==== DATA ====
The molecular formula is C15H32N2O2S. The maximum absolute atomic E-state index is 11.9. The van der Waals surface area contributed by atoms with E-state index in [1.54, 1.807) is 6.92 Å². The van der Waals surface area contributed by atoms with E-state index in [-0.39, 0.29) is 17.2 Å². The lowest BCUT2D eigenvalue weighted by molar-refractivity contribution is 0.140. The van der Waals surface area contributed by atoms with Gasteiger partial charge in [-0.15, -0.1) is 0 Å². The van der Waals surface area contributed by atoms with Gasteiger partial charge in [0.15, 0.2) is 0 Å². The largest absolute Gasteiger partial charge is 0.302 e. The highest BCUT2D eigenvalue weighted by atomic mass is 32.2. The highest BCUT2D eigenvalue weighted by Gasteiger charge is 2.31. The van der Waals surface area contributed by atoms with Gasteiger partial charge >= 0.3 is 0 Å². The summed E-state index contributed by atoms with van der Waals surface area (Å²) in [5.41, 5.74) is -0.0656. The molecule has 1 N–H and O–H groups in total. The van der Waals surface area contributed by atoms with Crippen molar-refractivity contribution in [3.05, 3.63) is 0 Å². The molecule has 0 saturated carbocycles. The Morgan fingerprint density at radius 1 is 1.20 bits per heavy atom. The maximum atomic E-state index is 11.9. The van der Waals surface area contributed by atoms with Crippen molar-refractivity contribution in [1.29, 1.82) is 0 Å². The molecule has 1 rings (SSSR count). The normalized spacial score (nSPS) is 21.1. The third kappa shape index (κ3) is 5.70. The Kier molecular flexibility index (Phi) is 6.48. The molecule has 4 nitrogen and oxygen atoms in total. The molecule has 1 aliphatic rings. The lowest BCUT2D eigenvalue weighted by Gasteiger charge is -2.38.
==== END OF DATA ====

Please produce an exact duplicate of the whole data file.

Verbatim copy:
The molecular formula is C15H32N2O2S. The maximum absolute atomic E-state index is 11.9. The van der Waals surface area contributed by atoms with E-state index in [1.54, 1.807) is 6.92 Å². The van der Waals surface area contributed by atoms with E-state index in [-0.39, 0.29) is 17.2 Å². The lowest BCUT2D eigenvalue weighted by molar-refractivity contribution is 0.140. The van der Waals surface area contributed by atoms with Gasteiger partial charge in [-0.15, -0.1) is 0 Å². The van der Waals surface area contributed by atoms with Gasteiger partial charge in [0.15, 0.2) is 0 Å². The largest absolute Gasteiger partial charge is 0.302 e. The highest BCUT2D eigenvalue weighted by atomic mass is 32.2. The highest BCUT2D eigenvalue weighted by Gasteiger charge is 2.31. The van der Waals surface area contributed by atoms with Gasteiger partial charge >= 0.3 is 0 Å². The summed E-state index contributed by atoms with van der Waals surface area (Å²) in [5.41, 5.74) is -0.0656. The molecule has 1 N–H and O–H groups in total. The van der Waals surface area contributed by atoms with Crippen molar-refractivity contribution in [3.05, 3.63) is 0 Å². The molecule has 0 saturated carbocycles. The Morgan fingerprint density at radius 1 is 1.20 bits per heavy atom. The maximum atomic E-state index is 11.9. The van der Waals surface area contributed by atoms with Crippen molar-refractivity contribution in [1.29, 1.82) is 0 Å². The molecule has 1 rings (SSSR count). The normalized spacial score (nSPS) is 21.1. The third kappa shape index (κ3) is 5.70. The Kier molecular flexibility index (Phi) is 6.48. The molecule has 4 nitrogen and oxygen atoms in total. The molecule has 1 aliphatic rings. The lowest BCUT2D eigenvalue weighted by Gasteiger charge is -2.38.